The problem of legal normativity is rarely the sole focus of a theory of law, which is why the discussion in this article remains very general. The notion of legal normativity tends to serve as a side-constraint on what counts as a sound theory of law. Raz, for example, criticized Hart for not offering a satisfactory analysis of the normative (for Raz, reason-giving) content of internal statements of law.Footnote 25 And more recently, Scott Shapiro’s planning theory of law received criticism for its inability to account for the normativity of law.Footnote 26 Sometimes, the normativity of law features as an intuitive premise for theories of law. Mark Greenberg’s moral impact theory of law as well as his criticism of what he calls the “Standard Picture” of law, for example, are both shaped by the understanding “a legal system, by its nature, is supposed to generate all-things-considered binding obligations,”Footnote 27 and he argues that he shares this assumption with a wide range of theorists.Footnote 28 And Scott Hershovitz, for example, believes theories of law must take account of the fact that people tend to understand law as imposing determinate practical requirements.Footnote 29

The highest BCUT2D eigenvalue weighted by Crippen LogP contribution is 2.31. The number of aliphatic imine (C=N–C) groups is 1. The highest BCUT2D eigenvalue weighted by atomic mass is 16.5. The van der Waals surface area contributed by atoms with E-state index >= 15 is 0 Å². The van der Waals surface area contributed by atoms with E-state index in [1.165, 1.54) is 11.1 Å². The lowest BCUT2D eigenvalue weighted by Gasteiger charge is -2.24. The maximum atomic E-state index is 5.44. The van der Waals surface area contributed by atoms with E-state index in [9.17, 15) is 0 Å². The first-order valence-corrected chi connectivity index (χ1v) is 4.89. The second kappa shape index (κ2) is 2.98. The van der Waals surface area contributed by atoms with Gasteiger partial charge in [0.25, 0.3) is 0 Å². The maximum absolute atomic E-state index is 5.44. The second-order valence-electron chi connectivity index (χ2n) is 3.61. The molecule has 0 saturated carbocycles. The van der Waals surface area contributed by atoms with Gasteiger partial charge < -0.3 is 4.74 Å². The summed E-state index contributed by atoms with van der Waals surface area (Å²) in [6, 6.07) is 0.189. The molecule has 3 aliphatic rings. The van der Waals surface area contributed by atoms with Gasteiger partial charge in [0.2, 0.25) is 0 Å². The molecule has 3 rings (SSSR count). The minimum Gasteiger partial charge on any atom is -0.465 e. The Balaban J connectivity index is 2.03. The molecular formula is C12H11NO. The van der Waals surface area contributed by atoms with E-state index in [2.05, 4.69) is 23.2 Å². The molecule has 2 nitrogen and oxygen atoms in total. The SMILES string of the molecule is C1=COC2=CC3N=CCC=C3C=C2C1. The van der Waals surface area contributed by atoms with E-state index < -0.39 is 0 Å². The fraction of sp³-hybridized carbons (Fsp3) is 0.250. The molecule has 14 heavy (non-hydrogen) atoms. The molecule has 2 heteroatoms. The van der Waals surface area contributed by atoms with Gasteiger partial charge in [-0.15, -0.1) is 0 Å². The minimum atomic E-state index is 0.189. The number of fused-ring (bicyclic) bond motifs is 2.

Not all of these invocations of legal normativity have the same phenomenon in mind; nor do they share an understanding of what would count as a satisfactory explanation of that phenomenon. I believe there are at least three different, but related, views on the matter. Each view is an understanding of what it is about ‘legal normativity’ that requires explaining. As the discussion reveals, they are not quite as separate as this initial division might suggest: the views inform and mutually reinforce one another. In the following three sections, I provide a brief overview of each view and survey some of the difficulties associated with them. The first is the view that the problem of legal normativity requires an explanation of law as providing subjects with ‘real’, normative, reasons for action (section III). The second is that it requires an explanation of legal language as being about ‘real’ reasons (section IV). The third is that we must explain law as capable of giving subjects real reasons for action under some circumstances, and legal practice as necessarily involving presuppositions of—or claims to—that reason-giving force (section V). In these sections, I will refer to ‘real’, normative, reasons for action as ‘robust’ reasons for action.